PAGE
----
2 Timothy 2:8 Remember Jesus Christ, raised from the dead, from the line of David [and Bathsheba]; that is my gospel… (Proper 28 Year W)
In the name of God: The Author, the Word and the Translator. Amen.
On October 28, I had the privilege of being seated and installed as the Right Rev. Sam B. Hulsey Professor of Hebrew Bible at Brite Divinity School due in part to the generosity and faithful stewardship of Episcopalians and non-Episcopalians to remember Bishop Sam. Having lectured from the previous week’s readings in A Women’s Lectionary for the Whole Church, (Year W), I ended my inaugural lecture with a quote from today’s epistle: Remember Jesus Christ, raised from the dead, from the line of David [and Bathsheba]; that is my gospel…
Let us pray: Holy One of Old, teach us to see Jesus, hear Jesus, know Jesus, love Jesus and, remember Jesus in all that we do and say. Amen.[Sermon begins at 30 minutes]
I have spent the better part of the last year thinking about what it means that Jesus is the Son of Bathsheba as well as the Son of David. For many that may be a strange and new thought, after all, the “begats” in scripture are nearly always written from father to son – but not always. He begot him and he begot him and he begot him. Yet we all know that is not the whole story. None of that begetting happened without women. Not even the most miraculous conception and pregnancy happened without a woman, it was the man who was expendable in the divine workaround.
But as soon as we add the names of the women to the stories of scripture, things begin to get messy. Not because women are or were messy. But because of the ways in which these men treated women: enslavement, polygamy, disenfranchisement, abduction, rape and murder. The Digital Age is not so far removed from the Iron Age as we might like to think and believe. So if we just name the men we don’t have to contend with these ugly truths. But the gospel does not hide from ugly. Rather it is constructed from and in response to some of the worst things human beings have done or will do. If we did not tell ugly stories we could not truly remember Jesus and his gospel.
Yet we are living in a time when folk don’t want to tell the truth. The truth about the present or the truth about the past. They don’t want to tell ugly stories. They don’t want to teach children the ugly truths of who we have been and sometimes who we still are. Perhaps they want to pretend that there is such a thing as an America without genocide and lynching and race-based enslavement and discrimination. There are folks who love to quote Dr. King but apparently don’t want to discuss the circumstances in which he rose to prominence as the conscience of the United States. How would they explain his dream or his hopes for his four little children without describing the ugly reality of the world in which he lived?
The author of the epistle tells us to remember Jesus by remembering the ugliest part of his story so that when we remember the glory of his resurrection we will know how we got there, how far we have traveled and how much we have overcome. Remember Jesus. Remember his death and his resurrection. Remember Jesus by remembering who he was and where he came from. Remember Jesus the son of David and, remember Jesus the son of Bathsheba.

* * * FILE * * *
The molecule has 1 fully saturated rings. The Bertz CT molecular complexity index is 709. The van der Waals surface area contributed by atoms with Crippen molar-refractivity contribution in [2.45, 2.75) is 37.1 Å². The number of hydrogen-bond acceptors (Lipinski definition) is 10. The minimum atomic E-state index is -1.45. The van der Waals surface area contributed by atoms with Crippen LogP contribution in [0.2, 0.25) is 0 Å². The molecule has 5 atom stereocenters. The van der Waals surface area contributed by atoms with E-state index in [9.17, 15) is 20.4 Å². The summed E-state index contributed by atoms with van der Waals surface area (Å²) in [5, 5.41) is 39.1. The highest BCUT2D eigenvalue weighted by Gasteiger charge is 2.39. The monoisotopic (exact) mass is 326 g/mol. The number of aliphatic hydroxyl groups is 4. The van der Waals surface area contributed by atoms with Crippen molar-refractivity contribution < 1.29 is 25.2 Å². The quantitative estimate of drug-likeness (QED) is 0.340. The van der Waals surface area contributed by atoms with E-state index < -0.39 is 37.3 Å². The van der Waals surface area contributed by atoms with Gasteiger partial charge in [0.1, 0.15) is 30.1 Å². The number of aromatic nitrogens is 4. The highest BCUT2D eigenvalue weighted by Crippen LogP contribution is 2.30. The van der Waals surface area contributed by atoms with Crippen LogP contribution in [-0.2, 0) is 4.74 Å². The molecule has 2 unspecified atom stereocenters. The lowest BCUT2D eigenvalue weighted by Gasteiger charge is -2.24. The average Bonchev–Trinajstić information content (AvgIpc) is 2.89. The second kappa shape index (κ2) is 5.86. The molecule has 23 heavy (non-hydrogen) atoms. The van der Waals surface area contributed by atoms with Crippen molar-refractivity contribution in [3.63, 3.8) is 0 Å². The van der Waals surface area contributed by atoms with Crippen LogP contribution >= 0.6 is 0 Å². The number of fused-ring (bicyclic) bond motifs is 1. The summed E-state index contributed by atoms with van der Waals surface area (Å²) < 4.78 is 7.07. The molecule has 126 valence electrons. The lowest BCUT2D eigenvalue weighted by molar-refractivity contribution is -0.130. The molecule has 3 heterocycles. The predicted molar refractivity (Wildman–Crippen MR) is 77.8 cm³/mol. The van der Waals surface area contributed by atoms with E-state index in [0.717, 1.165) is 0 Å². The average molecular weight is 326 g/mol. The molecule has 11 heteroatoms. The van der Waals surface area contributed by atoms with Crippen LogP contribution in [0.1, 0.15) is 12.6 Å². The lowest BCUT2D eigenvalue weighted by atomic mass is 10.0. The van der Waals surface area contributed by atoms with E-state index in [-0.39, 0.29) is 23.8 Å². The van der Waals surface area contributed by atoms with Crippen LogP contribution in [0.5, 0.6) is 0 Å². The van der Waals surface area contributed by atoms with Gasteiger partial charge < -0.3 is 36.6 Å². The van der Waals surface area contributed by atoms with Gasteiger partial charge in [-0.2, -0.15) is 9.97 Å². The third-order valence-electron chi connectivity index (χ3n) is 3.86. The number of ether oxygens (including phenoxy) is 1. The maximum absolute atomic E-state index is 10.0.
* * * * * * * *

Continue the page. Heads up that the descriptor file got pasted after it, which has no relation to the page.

Names are powerful. How we name ourselves, each other and God is also powerful, giving voice to parents’ prayer and prophecy for who their children will be, creating theological frameworks and constructs in which we see and sometimes seek to imprison God and, in some cases, deny the full humanity and divine creation of others. All with a word, imposed or withheld. We honor and bless with titles before some names and sometimes injure and disrespect by failing to honor names and titles and pronouns.
There is some disrespectful naming in our first lesson that is not obvious without the help of a Hebrew speaker or reader. In the text, the Queen Mother is called “Zeruah” which sounds lovely but it is a slur. It means “diseased woman.” Yet there is nothing wrong with her. It is a high cotton insult, calling her son, the new king of the recently divided nation, a “son of a [fill in the blank creatively].” They were saying, “he is nothing but the son of a diseased woman, bad seed from the beginning, the corrupt fruit of a rotten womb.”
Calling someone out of their name is one of the worst things one can do to insult and dehumanize a black person in African diasporic culture. Indeed, the stripping of names, language and culture was the first of many steps to break down a person created free in the image of God into a commodity. Some of us live with the legacy of that misnaming in perpetuity. There is no family, tribe or nation named “Gafney” in West Africa where my African roots lie. Because so many of us wear a slaveholder’s name, some created names for their children from the only language they had left. And when those names deviate from the English and Christian naming tradition of their ancestral enslavers and their descendants, they found themselves mocked for creating a whole new lexicon of names.
Some of us have even dared to name God. Hagar the enslaved African, Egyptian, girl is the first and only person in the whole of the scriptures to give God a name. She is the spiritual mother of black folk and Womanists in particular. She is also the great mother of Islam. When we name God, we tell on ourselves. We reveal our theology, our perspective on the world and each other. When we name God as the God of Abraham, Isaac and, Jacob, we tell one story. When we name God as the God of Hagar, Sarah, Abraham and Keturah, as the God of Rebekah and Isaac and, as the God of Rachel and Leah and Bilhah and Zilpah and Jacob, we tell another story – if we even bothered to learn the names necessary to tell that story. We tell a truer story.